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The Illusion of Light: Exhibition at Palazzo Grassi explores light as a fundamental part of art
A picture shows a creation by artist Bertrand Lavier called "Ifafa III" as part of "The Illusion of Light" exhibition at Palazzo Grassi in Venice on April 11, 2014. The show will run from April 13, 2014 till December 31, 2014. AFP PHOTO / GIUSEPPE CACACE.

VENICE.- The exhibition “The Illusion of Light” explores the physical, aesthetic, symbolic, philosophical and political stakes of an essential dimension of human experience that has also been, since (at least) the Renaissance, a fundamental element of art: light.

It is the light that makes the invisible dimension become visible. The blazing light that, at its maximum intensity, nullifies the ability to actually see. The light of revelation, of illumination, which brings us beyond the visible… The exhibition is built on these extremes and, through the works of twenty artists from the 1960s to today, evokes the profound ambivalence of light, its numerous meanings and values. Thus, the visitor could discover it as if going through all the synonyms of the verbs “to light up”, “bring to light”, “come to light”, “shed light on” provided by languages: appear, bring to notice, clarify, comment on, detect, dig up, disclose, elucidate, emerge, enlighten, explain, expose, identify, lay bare, manifest, materialize, reveal, set alight, set on fire, shine, show up, transpire, turn up, uncover, unearth, unveil…

Conceived by Californian artist Doug Wheeler, the first work of “The Illusion of Light” occupies the entire atrium of Palazzo Grassi. Light becomes matter and redefines space and time by eliminating the perceptual markers of the visitor, who is left between a mirage and reality, nature and artifice, fullness and emptiness, moment and duration. In his use of neon lights, Robert Irwin resorts to a more minimal and distanced artistic language to transform space, the setting, through light: the neon tube, a raw industrial material, is left visible. In Dan Flavin’s work, this connection with architecture is consistent with a close relationship with the history of avant-garde art movements, in this case Tatlin, the main representative of Russian Constructivism. With its modest and fragile materials, Vidya Gastaldon’s installation offers a delicate and joyous counterpoint to these approaches to the transformation of space.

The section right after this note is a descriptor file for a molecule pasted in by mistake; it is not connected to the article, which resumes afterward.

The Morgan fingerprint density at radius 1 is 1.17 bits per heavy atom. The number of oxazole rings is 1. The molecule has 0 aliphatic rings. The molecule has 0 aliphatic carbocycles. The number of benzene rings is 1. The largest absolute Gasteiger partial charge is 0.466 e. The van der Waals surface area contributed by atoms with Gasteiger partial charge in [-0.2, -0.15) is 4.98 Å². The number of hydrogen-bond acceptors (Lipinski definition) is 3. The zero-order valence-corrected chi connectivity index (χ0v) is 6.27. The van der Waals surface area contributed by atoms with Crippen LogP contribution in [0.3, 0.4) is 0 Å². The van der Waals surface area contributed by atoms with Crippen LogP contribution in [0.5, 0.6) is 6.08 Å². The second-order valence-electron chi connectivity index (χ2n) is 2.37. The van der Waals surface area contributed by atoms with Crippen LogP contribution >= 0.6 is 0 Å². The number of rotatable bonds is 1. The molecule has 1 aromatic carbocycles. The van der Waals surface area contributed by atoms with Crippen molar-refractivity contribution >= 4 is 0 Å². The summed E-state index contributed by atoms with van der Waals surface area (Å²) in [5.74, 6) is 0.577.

As for him, Julio Le Parc, one of the main protagonists of optical art since the 1960s, plays with the hypnotic and kinetic potentialities of light. The light effects of Philippe Parreno’s Marquee refer to a mise en abyme of the system of signs on which the world of entertainment relies. It evokes its transience, its vacuity as well as its power of fascination. Antoni Muntadas and Robert Whitman get onto this notion of fascination of light but focus on its simplest and most modest tool: the light bulb; this ordinary object is transfigured and gives a material shape to the dreamlike dimension of light. Finally, Bruce Conner’s film exerts a fascination tainted by horror: to reveal a vision of the world that is both gloomy and politically committed, the artist used images made by the American government during the atomic bomb tests in 1946 at the Bikini Atoll.

The works by Sturtevant and Bertrand Lavier stem from radically different approaches, mediums and artistic languages but are here engaged in a dialogue. Both works refer to the history of art (in particular to the American artist Frank Stella), with a dialectic based on black versus colors, darkness versus light. As for her, Claire Tabouret, the youngest artist of the exhibition, refers to the great Renaissance painter Paolo Uccello and attempts to bring to mind all the nuances of lights, from day to night, in a single painting.

Troy Brauntuch’s black paintings go straight to the heart of darkness, to the limits of the visible, to conjure up the desire to see everything, the visual obsession that permeates our society. General Idea, on the contrary, uses the blinding quality of white to make apparent the threat of Aids that weighs on us. The works by Marcel Broodthaers and Gilbert & George also deal with our basic fears – in first position death, obviously – but also our strategies to fight these fears. Finally, Eija-Liisa Ahtila’s work invites us to an introspective approach. Set between dreams and reality, reason and madness, she evokes the need to conduct an inner search, to change point of view (to shed light) on our own history.

Shadows and light in relation to collective history are also evoked: contemporary Africa in David Claerbout’s video, the Arab Spring in Latifa Echakhch’s work, and colonialism in Danh Vo’s great installation that unfolds over, and transforms, the central room on the piano nobile.

Clearly, the exhibition does not exhaust the vast field of questions posed by contemporary artists on these concepts. However, it encourages the visitors to invent, in absolute freedom and in light of their own intelligence and sensibility, their path between the opposite polarities of black and white, day and night, reality and illusion.

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